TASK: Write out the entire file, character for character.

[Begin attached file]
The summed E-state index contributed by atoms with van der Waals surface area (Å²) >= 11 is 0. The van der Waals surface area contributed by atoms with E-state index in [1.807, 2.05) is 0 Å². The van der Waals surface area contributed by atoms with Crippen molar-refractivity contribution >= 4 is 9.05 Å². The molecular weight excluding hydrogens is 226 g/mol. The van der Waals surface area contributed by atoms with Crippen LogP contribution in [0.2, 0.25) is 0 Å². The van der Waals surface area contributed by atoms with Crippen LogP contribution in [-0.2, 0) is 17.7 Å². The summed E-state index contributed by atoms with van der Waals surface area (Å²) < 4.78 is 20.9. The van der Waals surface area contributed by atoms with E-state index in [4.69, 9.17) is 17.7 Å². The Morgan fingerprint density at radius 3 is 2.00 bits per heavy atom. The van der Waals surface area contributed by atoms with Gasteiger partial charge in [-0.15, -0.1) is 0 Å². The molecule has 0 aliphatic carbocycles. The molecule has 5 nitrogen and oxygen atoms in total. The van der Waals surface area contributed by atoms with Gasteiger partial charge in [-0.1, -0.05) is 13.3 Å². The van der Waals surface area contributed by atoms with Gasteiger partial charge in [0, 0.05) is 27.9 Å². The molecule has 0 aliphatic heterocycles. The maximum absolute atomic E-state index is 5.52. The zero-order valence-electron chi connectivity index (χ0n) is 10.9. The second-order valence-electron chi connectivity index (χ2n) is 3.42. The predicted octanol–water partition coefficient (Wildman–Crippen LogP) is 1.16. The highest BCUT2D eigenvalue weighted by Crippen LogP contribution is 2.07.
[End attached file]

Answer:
The summed E-state index contributed by atoms with van der Waals surface area (Å²) >= 11 is 0. The van der Waals surface area contributed by atoms with E-state index in [1.807, 2.05) is 0 Å². The van der Waals surface area contributed by atoms with Crippen molar-refractivity contribution >= 4 is 9.05 Å². The molecular weight excluding hydrogens is 226 g/mol. The van der Waals surface area contributed by atoms with Crippen LogP contribution in [0.2, 0.25) is 0 Å². The van der Waals surface area contributed by atoms with Crippen LogP contribution in [-0.2, 0) is 17.7 Å². The summed E-state index contributed by atoms with van der Waals surface area (Å²) < 4.78 is 20.9. The van der Waals surface area contributed by atoms with E-state index in [4.69, 9.17) is 17.7 Å². The Morgan fingerprint density at radius 3 is 2.00 bits per heavy atom. The van der Waals surface area contributed by atoms with Gasteiger partial charge in [-0.15, -0.1) is 0 Å². The molecule has 0 aliphatic carbocycles. The molecule has 5 nitrogen and oxygen atoms in total. The van der Waals surface area contributed by atoms with Gasteiger partial charge in [-0.1, -0.05) is 13.3 Å². The van der Waals surface area contributed by atoms with Gasteiger partial charge in [0, 0.05) is 27.9 Å². The molecule has 0 aliphatic heterocycles. The maximum absolute atomic E-state index is 5.52. The zero-order valence-electron chi connectivity index (χ0n) is 10.9. The second-order valence-electron chi connectivity index (χ2n) is 3.42. The predicted octanol–water partition coefficient (Wildman–Crippen LogP) is 1.16. The highest BCUT2D eigenvalue weighted by Crippen LogP contribution is 2.07.